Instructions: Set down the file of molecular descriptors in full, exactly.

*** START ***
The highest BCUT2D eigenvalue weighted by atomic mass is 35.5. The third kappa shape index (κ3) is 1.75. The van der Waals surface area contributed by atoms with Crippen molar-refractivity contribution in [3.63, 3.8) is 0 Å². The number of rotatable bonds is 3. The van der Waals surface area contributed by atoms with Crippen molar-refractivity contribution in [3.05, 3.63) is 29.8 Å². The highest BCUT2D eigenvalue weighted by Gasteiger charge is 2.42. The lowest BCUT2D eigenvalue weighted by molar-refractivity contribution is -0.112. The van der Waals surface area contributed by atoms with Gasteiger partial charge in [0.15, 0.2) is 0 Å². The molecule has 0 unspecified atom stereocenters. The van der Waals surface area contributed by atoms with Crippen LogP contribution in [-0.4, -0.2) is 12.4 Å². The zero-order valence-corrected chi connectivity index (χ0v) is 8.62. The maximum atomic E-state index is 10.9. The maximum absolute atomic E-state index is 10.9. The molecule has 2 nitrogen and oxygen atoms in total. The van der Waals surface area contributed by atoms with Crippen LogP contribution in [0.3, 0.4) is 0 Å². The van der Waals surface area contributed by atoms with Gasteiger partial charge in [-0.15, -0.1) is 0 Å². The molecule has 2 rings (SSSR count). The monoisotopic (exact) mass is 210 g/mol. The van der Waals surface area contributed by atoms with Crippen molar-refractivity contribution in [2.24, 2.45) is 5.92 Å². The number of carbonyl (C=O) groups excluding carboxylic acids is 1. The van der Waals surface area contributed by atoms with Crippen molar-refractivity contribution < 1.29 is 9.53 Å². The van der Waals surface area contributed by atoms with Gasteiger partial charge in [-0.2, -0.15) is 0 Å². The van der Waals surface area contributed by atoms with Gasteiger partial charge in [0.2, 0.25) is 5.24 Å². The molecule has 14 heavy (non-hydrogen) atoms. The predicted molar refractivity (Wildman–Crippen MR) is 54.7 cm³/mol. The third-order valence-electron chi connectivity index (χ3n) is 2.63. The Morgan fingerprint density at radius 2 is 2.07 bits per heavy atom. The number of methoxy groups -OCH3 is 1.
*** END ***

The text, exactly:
The highest BCUT2D eigenvalue weighted by atomic mass is 35.5. The third kappa shape index (κ3) is 1.75. The van der Waals surface area contributed by atoms with Crippen molar-refractivity contribution in [3.63, 3.8) is 0 Å². The number of rotatable bonds is 3. The van der Waals surface area contributed by atoms with Crippen molar-refractivity contribution in [3.05, 3.63) is 29.8 Å². The highest BCUT2D eigenvalue weighted by Gasteiger charge is 2.42. The lowest BCUT2D eigenvalue weighted by molar-refractivity contribution is -0.112. The van der Waals surface area contributed by atoms with Gasteiger partial charge in [0.15, 0.2) is 0 Å². The molecule has 0 unspecified atom stereocenters. The van der Waals surface area contributed by atoms with Crippen LogP contribution in [-0.4, -0.2) is 12.4 Å². The zero-order valence-corrected chi connectivity index (χ0v) is 8.62. The maximum atomic E-state index is 10.9. The maximum absolute atomic E-state index is 10.9. The molecule has 2 nitrogen and oxygen atoms in total. The van der Waals surface area contributed by atoms with Crippen LogP contribution in [0.3, 0.4) is 0 Å². The van der Waals surface area contributed by atoms with Gasteiger partial charge in [-0.15, -0.1) is 0 Å². The molecule has 2 rings (SSSR count). The monoisotopic (exact) mass is 210 g/mol. The van der Waals surface area contributed by atoms with Crippen molar-refractivity contribution in [2.24, 2.45) is 5.92 Å². The number of carbonyl (C=O) groups excluding carboxylic acids is 1. The van der Waals surface area contributed by atoms with Crippen molar-refractivity contribution < 1.29 is 9.53 Å². The van der Waals surface area contributed by atoms with Gasteiger partial charge in [-0.2, -0.15) is 0 Å². The van der Waals surface area contributed by atoms with Gasteiger partial charge in [0.2, 0.25) is 5.24 Å². The molecule has 14 heavy (non-hydrogen) atoms. The predicted molar refractivity (Wildman–Crippen MR) is 54.7 cm³/mol. The third-order valence-electron chi connectivity index (χ3n) is 2.63. The Morgan fingerprint density at radius 2 is 2.07 bits per heavy atom. The number of methoxy groups -OCH3 is 1.